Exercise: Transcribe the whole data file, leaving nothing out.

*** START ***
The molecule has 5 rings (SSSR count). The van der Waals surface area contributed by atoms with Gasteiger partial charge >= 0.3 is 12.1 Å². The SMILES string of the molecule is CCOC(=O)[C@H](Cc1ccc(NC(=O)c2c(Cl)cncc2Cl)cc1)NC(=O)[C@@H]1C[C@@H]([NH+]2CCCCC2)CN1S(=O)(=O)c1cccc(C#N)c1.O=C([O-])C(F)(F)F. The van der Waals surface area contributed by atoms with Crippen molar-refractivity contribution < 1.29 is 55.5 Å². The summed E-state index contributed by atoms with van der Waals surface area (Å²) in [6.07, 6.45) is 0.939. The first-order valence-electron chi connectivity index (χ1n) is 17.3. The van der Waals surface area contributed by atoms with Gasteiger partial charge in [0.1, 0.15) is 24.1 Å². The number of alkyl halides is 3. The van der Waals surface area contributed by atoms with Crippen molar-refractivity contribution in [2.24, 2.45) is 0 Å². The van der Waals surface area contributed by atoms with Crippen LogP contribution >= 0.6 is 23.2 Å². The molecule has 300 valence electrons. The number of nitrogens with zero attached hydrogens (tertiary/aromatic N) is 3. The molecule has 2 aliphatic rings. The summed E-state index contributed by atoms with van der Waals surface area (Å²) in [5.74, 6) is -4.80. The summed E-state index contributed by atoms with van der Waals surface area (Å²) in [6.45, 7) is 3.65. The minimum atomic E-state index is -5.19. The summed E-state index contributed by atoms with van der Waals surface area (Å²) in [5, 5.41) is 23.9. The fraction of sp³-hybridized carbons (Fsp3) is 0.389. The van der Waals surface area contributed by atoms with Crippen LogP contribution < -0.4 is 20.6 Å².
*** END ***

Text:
The molecule has 5 rings (SSSR count). The van der Waals surface area contributed by atoms with Gasteiger partial charge >= 0.3 is 12.1 Å². The SMILES string of the molecule is CCOC(=O)[C@H](Cc1ccc(NC(=O)c2c(Cl)cncc2Cl)cc1)NC(=O)[C@@H]1C[C@@H]([NH+]2CCCCC2)CN1S(=O)(=O)c1cccc(C#N)c1.O=C([O-])C(F)(F)F. The van der Waals surface area contributed by atoms with Crippen molar-refractivity contribution < 1.29 is 55.5 Å². The summed E-state index contributed by atoms with van der Waals surface area (Å²) in [6.07, 6.45) is 0.939. The first-order valence-electron chi connectivity index (χ1n) is 17.3. The van der Waals surface area contributed by atoms with Gasteiger partial charge in [0.1, 0.15) is 24.1 Å². The number of alkyl halides is 3. The van der Waals surface area contributed by atoms with Crippen molar-refractivity contribution in [2.24, 2.45) is 0 Å². The van der Waals surface area contributed by atoms with Crippen LogP contribution >= 0.6 is 23.2 Å². The molecule has 300 valence electrons. The number of nitrogens with zero attached hydrogens (tertiary/aromatic N) is 3. The molecule has 2 aliphatic rings. The summed E-state index contributed by atoms with van der Waals surface area (Å²) in [5.74, 6) is -4.80. The summed E-state index contributed by atoms with van der Waals surface area (Å²) in [6.45, 7) is 3.65. The minimum atomic E-state index is -5.19. The summed E-state index contributed by atoms with van der Waals surface area (Å²) in [5, 5.41) is 23.9. The fraction of sp³-hybridized carbons (Fsp3) is 0.389. The van der Waals surface area contributed by atoms with Crippen LogP contribution < -0.4 is 20.6 Å².